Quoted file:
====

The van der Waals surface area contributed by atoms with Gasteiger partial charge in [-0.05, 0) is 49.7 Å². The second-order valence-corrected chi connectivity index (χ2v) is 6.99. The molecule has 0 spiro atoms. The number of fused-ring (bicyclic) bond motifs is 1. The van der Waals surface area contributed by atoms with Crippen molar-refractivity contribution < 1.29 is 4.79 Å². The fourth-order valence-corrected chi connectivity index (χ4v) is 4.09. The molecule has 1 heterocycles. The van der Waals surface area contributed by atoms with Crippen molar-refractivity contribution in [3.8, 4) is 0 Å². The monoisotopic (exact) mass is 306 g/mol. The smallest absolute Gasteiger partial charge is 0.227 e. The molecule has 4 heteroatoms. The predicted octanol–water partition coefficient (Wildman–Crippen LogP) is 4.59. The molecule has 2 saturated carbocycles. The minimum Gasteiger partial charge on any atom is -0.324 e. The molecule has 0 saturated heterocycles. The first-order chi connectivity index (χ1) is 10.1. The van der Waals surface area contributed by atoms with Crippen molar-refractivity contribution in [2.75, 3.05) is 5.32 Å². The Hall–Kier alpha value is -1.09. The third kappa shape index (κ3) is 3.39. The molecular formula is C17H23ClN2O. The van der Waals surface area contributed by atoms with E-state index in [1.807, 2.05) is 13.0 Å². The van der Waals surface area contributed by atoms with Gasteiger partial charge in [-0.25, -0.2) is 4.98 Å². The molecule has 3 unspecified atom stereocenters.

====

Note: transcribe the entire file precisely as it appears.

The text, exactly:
The van der Waals surface area contributed by atoms with Gasteiger partial charge in [-0.05, 0) is 49.7 Å². The second-order valence-corrected chi connectivity index (χ2v) is 6.99. The molecule has 0 spiro atoms. The number of fused-ring (bicyclic) bond motifs is 1. The van der Waals surface area contributed by atoms with Crippen molar-refractivity contribution < 1.29 is 4.79 Å². The fourth-order valence-corrected chi connectivity index (χ4v) is 4.09. The molecule has 1 heterocycles. The van der Waals surface area contributed by atoms with Crippen molar-refractivity contribution in [3.8, 4) is 0 Å². The monoisotopic (exact) mass is 306 g/mol. The smallest absolute Gasteiger partial charge is 0.227 e. The molecule has 4 heteroatoms. The predicted octanol–water partition coefficient (Wildman–Crippen LogP) is 4.59. The molecule has 2 saturated carbocycles. The minimum Gasteiger partial charge on any atom is -0.324 e. The molecule has 0 saturated heterocycles. The first-order chi connectivity index (χ1) is 10.1. The van der Waals surface area contributed by atoms with Crippen molar-refractivity contribution in [2.75, 3.05) is 5.32 Å². The Hall–Kier alpha value is -1.09. The third kappa shape index (κ3) is 3.39. The molecular formula is C17H23ClN2O. The van der Waals surface area contributed by atoms with E-state index in [1.807, 2.05) is 13.0 Å². The van der Waals surface area contributed by atoms with Gasteiger partial charge in [-0.25, -0.2) is 4.98 Å². The molecule has 3 unspecified atom stereocenters.